Using Digital Humanities in the Classroom: A Practical Introduction for Teachers, Lecturers, and StudentsMain MenuAboutIntroductionChapter 1: Overcoming ResistanceChapter 2: Finding, Evaluating, and Using Digital ResourcesChapter 3: Ensuring AccessibilityChapter 4: Designing SyllabiChapter 5: Planning Classroom ActivitiesChapter 6: Managing Classroom ActivitiesChapter 7: Creating Digital AssignmentsChapter 8: Evaluating Student WorkChapter 9: Teaching Graduate StudentsChapter 10: Finding Internal Support CommunitiesChapter 11: Finding External Support CommunitiesChapter 12: Connecting to Your ResearchHow this Web Companion Was BuiltSample Student WorkA set of sample DH student assignmentsClassroom Activity SetsView and download instructions and tutorials for classroom activities.Claire Battershill219d300ac2e16b0bbebf18166766c3a7a7c6040dShawna Ross41a2c3c15846ab4f08f63845489efa7b361c9c41
12016-07-22T08:49:17-07:00Shawna Ross41a2c3c15846ab4f08f63845489efa7b361c9c41997715Six sample assignment sheets with matching rubrics for evaluationplain2017-09-28T11:06:49-07:00Shawna Ross41a2c3c15846ab4f08f63845489efa7b361c9c41Each of the seven sample sets below contains an assignment sheet and a rubric to guide your evaluation of student work. These are all downloadable so that you can add, remove, revise, and remix these core seven ideas to make them work for you and your students.
The Multimedia Timeline uses the Sutori platform for students to construct a digital timeline about a topic of their choice. Students conduct extensive research to further their knowledge about one aspect of course content. They then organize this information into parts and supplement it with various media and pedagogical elements (quiz questions, discussion questions) to represent it in a linear, timeline format.
The Social Media Narrative asks students to choose a story or moment from their lives, then write three differently sized versions of it (a traditional essay; a Facebook post; a tweet), making sure they tailor each version to its particular audience. This assignment is especially appropriate for a writing class, as it asks students to satisfy the demands of ethos, pathos, and logos while developing a personal style.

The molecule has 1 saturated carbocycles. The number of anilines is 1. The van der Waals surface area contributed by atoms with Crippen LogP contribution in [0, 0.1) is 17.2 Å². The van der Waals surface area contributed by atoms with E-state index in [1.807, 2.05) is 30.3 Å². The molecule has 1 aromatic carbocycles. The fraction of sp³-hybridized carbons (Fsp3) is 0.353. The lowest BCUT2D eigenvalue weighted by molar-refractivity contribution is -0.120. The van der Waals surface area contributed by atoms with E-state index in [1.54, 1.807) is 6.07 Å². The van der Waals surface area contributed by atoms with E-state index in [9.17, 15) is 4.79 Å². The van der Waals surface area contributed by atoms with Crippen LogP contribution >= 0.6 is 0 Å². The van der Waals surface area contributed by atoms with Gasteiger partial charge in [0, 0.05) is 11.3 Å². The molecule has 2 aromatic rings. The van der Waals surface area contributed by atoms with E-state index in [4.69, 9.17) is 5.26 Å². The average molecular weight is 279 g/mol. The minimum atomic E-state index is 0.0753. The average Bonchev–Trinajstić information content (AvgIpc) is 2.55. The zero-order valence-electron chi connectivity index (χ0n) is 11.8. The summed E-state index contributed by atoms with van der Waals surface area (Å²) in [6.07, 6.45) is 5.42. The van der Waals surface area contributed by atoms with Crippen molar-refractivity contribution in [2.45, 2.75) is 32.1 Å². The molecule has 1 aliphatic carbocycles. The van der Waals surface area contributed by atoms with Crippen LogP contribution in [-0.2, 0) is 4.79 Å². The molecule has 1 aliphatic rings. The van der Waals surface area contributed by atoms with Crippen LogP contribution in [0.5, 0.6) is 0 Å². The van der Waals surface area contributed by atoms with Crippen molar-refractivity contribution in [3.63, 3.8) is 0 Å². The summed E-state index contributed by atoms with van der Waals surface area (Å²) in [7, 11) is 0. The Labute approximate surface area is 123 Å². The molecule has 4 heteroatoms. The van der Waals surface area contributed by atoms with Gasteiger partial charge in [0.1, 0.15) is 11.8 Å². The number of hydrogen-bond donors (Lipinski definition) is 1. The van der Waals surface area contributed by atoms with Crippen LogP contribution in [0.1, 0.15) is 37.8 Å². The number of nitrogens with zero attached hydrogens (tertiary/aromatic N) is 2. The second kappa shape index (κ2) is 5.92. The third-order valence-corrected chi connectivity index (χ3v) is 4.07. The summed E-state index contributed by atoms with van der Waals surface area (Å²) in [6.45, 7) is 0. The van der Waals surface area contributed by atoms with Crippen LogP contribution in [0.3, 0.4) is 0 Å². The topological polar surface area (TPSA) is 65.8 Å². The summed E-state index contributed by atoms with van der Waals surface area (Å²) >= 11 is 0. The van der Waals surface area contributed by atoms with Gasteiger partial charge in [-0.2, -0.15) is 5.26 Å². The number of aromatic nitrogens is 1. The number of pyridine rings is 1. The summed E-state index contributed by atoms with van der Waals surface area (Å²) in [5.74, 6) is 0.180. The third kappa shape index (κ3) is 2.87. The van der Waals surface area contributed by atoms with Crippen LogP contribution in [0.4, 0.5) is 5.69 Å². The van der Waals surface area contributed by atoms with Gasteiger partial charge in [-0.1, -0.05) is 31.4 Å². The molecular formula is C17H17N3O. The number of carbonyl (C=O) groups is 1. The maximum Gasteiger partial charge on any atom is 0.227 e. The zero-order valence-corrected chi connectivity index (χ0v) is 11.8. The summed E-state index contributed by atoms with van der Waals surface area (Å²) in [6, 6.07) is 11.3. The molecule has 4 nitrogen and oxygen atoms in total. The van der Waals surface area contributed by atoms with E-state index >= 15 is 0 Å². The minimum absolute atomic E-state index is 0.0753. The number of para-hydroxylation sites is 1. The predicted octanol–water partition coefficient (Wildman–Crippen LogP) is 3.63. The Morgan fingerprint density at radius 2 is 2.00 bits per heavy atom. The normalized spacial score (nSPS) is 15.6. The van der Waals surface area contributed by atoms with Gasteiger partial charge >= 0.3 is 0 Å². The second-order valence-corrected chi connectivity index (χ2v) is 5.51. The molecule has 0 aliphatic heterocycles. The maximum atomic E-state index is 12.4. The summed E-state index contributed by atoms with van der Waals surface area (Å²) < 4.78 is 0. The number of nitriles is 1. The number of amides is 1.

Akin to a book review, the Digital Archive review asks students to choose a digital archive or edition and write a review of it that weighs its strengths and weaknesses. This assignment can be used in any course because its instructions and purposes are the same, no matter what the topic of the edition or archive is.
The Mediated Textuality Essay asks students to choose one text from their course readings and then track down multiple versions of it, both physical and digital. Students will reflect on how the form and format of a text influences the way they read it. This assignment is appropriate for any course that emphasizes texts, history, or technology.
The Digital Map assignment, as you might guess, asks students to create a digital map using Google Maps. Students are then asked to write an essay that explains what they learned about course content by making this map and by viewing course content as a spatial phenomenon.
The Voyant Style Lab Report, which is most easily used in a literature or language classroom, asks students to analyze the style of a particular author or particular set of texts. Students use the in-browser program Voyant and then write up a report in the style of a classic scientific laboratory report.
The Digital Edition is a complex assignment that is best used as a final project, as a group project, or as a collective project that the entire class works on throughout the entire course. Students photograph a text, OCR it, check the resulting text for accuracy, write scholarly apparatuses, do some simple textual encoding, and then choose (then execute) a platform for placing it online.